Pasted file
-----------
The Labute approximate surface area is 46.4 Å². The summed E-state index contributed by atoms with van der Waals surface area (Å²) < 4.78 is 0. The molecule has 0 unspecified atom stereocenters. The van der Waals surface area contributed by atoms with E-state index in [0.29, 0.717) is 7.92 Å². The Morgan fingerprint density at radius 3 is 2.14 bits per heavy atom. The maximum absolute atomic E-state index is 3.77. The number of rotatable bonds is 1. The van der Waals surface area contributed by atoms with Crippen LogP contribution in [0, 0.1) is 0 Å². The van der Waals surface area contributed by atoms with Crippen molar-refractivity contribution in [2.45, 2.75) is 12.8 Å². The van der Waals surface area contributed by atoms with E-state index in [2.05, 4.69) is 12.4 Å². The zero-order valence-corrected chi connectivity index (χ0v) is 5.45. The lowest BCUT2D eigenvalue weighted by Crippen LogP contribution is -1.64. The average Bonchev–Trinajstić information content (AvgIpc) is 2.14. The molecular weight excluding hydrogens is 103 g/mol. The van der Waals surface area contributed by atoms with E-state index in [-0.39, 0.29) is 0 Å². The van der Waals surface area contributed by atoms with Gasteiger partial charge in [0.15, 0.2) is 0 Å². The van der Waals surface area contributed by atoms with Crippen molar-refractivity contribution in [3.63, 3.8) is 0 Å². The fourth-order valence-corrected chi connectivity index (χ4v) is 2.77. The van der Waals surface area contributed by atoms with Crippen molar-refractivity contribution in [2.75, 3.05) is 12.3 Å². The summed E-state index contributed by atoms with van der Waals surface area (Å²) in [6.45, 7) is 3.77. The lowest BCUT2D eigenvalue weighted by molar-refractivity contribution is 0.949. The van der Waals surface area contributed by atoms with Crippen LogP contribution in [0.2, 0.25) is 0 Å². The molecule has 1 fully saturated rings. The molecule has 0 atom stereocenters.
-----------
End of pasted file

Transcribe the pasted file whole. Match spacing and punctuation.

The Labute approximate surface area is 46.4 Å². The summed E-state index contributed by atoms with van der Waals surface area (Å²) < 4.78 is 0. The molecule has 0 unspecified atom stereocenters. The van der Waals surface area contributed by atoms with E-state index in [0.29, 0.717) is 7.92 Å². The Morgan fingerprint density at radius 3 is 2.14 bits per heavy atom. The maximum absolute atomic E-state index is 3.77. The number of rotatable bonds is 1. The van der Waals surface area contributed by atoms with Crippen LogP contribution in [0, 0.1) is 0 Å². The van der Waals surface area contributed by atoms with Crippen molar-refractivity contribution in [2.45, 2.75) is 12.8 Å². The van der Waals surface area contributed by atoms with E-state index in [2.05, 4.69) is 12.4 Å². The zero-order valence-corrected chi connectivity index (χ0v) is 5.45. The lowest BCUT2D eigenvalue weighted by Crippen LogP contribution is -1.64. The average Bonchev–Trinajstić information content (AvgIpc) is 2.14. The molecular weight excluding hydrogens is 103 g/mol. The van der Waals surface area contributed by atoms with E-state index in [-0.39, 0.29) is 0 Å². The van der Waals surface area contributed by atoms with Gasteiger partial charge in [0.15, 0.2) is 0 Å². The van der Waals surface area contributed by atoms with Crippen molar-refractivity contribution in [3.63, 3.8) is 0 Å². The fourth-order valence-corrected chi connectivity index (χ4v) is 2.77. The van der Waals surface area contributed by atoms with Crippen molar-refractivity contribution in [2.75, 3.05) is 12.3 Å². The summed E-state index contributed by atoms with van der Waals surface area (Å²) in [6.45, 7) is 3.77. The lowest BCUT2D eigenvalue weighted by molar-refractivity contribution is 0.949. The van der Waals surface area contributed by atoms with Crippen LogP contribution in [0.2, 0.25) is 0 Å². The molecule has 1 fully saturated rings. The molecule has 0 atom stereocenters.